Marcus Mariota’s recovery will be more Mentally taxing than Physically
December 24, 2016 – The Tennessee Titans trailed the Jacksonville Jaguars by 15 points with 53 seconds left in the 3rd quarter. The Titans were just inside the 50 yard line in Jaguars territory.
With playoff implications at stake, many Titans fans assumed Mariota would get the offense rolling leading into the 4th quarter. 5 seconds later, the unthinkable would take place.
Jacksonville Jaguars rookie DT Sheldon Day would record his one and only sack of the season. Ramifications of the 4th round pick from Notre Dame’s single sack would be dire.
Day – who played just 13 defensive snaps – broke his streak without a sack. Day also broke Mariota’s leg and Tennessee fan’s hearts. He reminded superstitious people why the number 13 is cursed. The Titans would lose the game as their hearts were yanked from their chest.
Sheldon Day would finish the season with a stat line consisting of 8 total tackles and 1 sack. It’s amazing how heavy that meager stat line really is – especially to fans of Nashville’s NFL team.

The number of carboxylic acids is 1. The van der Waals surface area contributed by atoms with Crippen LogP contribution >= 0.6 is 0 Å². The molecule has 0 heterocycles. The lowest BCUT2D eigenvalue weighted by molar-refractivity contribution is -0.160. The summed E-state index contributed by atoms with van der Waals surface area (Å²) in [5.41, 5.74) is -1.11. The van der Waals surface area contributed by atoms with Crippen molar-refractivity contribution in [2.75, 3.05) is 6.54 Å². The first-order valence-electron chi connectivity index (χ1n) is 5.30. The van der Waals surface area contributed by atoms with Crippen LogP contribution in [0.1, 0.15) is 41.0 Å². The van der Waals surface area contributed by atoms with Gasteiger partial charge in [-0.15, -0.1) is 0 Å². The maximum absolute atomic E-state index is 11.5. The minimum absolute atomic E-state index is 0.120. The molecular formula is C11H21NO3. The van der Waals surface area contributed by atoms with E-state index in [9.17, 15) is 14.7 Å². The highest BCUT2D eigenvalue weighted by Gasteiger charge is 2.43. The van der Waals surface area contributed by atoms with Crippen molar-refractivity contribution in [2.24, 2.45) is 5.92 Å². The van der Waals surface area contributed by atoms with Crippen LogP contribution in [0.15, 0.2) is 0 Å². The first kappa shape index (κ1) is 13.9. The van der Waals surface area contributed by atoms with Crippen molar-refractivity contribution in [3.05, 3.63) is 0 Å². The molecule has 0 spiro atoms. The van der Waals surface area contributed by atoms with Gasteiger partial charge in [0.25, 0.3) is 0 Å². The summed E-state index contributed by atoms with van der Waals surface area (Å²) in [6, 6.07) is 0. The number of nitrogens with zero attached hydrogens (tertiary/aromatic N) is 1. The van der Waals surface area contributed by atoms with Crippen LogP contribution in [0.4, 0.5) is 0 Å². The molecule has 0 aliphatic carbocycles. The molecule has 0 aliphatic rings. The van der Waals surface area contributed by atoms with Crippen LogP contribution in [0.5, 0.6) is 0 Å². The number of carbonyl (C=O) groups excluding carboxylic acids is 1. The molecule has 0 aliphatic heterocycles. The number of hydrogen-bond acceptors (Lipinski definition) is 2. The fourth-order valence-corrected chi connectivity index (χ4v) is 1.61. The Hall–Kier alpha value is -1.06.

A lot of things were broken on Christmas morning in 2016. Some of which were mentioned above. With Houston’s win over the Bengals in the closing minutes of the 4th quarter, the Titans’ season officially ended and the Texans took the title of the AFC South.
But Titans fans already knew, without Mariota, the season – and a playoff run – was over Christmas eve.
The focus shifted to how Mariota would recover from the injury and would he ever be the same again. His case is different than Tom Brady’s broken leg in 2008. Unlike Mariota, Brady does not rely on his legs to make plays and score points, outside of a little tap dancing he does within the pocket.
Brady has never had an 89-yard touchdown run. Brady does not have designed runs or QB options. Brady is not in an offense that is deemed “exotic”.
Mariota began the process of recovery after surgery he underwent the following week. Knowing Mariota’s mentality – at least what can be absorbed from interviews and field play – there was no doubt he would do anything and everything to recover on time or ahead of schedule if possible.